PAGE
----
From the ’60s onwards, up till very recently, feminists were seen as men-hating, ugly, masculine women who had short hair. It was the ultimate put down for a strong woman to be called a feminist. And therefore the ultimate way to keep women in their place. The vast majority of women did not like to refer to themselves as feminists. They may have believed that a woman should be treated on equal terms as a man but aligning that with feminist beliefs meant that they might somehow be less of a woman, less desirable to men – that they might be labelled as one of those mannish women.
Hair as a Personal Symbol
So in my TEDx talk, the Big Hair I had then represents a time in my life when I tried to fit in to society, not as a self-directed and empowered individual but out of obedience to the cultural norm.
Yes, of course, at one level, Big Hair was just about being fashionable at the time – but at another level within my own personal narrative, as with anything in each of our lives, Big Hair has a symbolic psychological and emotional meaning.
In that context, it was only when I was able to become my own person and make my life decisions based on my own authentic values, desires and emotions that I was able to cut my hair and let it grow in its natural Chinese way.
These days, I hardly spend any time on my hair at all. The haircut takes about 40 minutes. After my shower, I give it a few minutes whizz with the hairdryer. If I am going out and there are a few stray sticking out strands (rather like Dennis the Menace’s defiant tail of hair), I dab some restraining gel on them to get them to lie down. I don’t use a comb or brush – just my fingers.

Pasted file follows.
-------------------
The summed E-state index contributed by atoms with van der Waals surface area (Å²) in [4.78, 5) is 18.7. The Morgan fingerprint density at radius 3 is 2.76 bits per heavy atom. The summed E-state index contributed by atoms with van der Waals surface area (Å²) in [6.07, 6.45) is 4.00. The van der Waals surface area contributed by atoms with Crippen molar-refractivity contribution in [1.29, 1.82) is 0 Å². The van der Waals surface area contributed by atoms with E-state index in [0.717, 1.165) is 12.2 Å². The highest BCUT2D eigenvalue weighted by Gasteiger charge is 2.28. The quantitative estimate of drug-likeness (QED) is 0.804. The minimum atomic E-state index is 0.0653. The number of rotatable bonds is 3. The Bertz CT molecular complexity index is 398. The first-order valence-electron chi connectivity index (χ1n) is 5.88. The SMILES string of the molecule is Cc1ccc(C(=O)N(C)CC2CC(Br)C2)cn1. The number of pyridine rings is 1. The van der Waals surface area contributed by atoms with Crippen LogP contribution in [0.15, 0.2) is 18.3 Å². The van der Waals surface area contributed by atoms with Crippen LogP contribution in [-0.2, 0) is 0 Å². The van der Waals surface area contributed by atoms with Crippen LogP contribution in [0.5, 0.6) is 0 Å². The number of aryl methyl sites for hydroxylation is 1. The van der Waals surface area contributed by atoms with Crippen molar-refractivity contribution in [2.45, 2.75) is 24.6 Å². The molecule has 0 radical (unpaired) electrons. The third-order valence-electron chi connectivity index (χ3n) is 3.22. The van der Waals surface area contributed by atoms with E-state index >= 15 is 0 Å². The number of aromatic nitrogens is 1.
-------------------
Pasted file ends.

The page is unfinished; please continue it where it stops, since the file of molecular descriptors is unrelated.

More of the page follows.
The Important Question is NOT About Hair
This is not about hair. I’m not saying that all women should have short hair and throw out their brushes. In the way that my Big Hair was an emblem, so too is my short hair within my own personal narrative – signifying a sense of independence, freedom and confidence that I never had during my Big Hair days. The short hair does not in itself give me that sense of personal empowerment but is a personal symbol of it.
The important question in all of this, which underlies my TEDx talk, is how can we all become more authentic? What might be the emblem for each of us of our failure to be true to ourselves? And how might we transform ourselves to become our most powerful selves and in so doing, transform that emblem to become one that signifies our full truth?
This is part of a series of essays collated under Rebel Heart – TEDx which documents my preparation for the TEDx Covent Garden Women event today, Sat 07 Dec 2013 where I am giving a talk called “Rebel Heart”. I write about how I came to be invited to give a TEDx talk, my process in developing the talk and the challenges I am struggling with. Also, I explore the principles and ideas that are embedded in my talk and which I hope to bring to life when I get up to speak on the day.
TEDxCoventGardenWomen is being held today 7th December 2013 in Covent Garden, London, shedding light on the issues facing women and brainstorming creative solutions to address them.
This event is part of the TEDWomen global conference held on 5th December 2013 in San Francisco, including a great line up of speakers and live entertainment.
Photos: 3 photos of me from my personal album (CCL) and one of the movie poster from womenonscreen.com, with thanks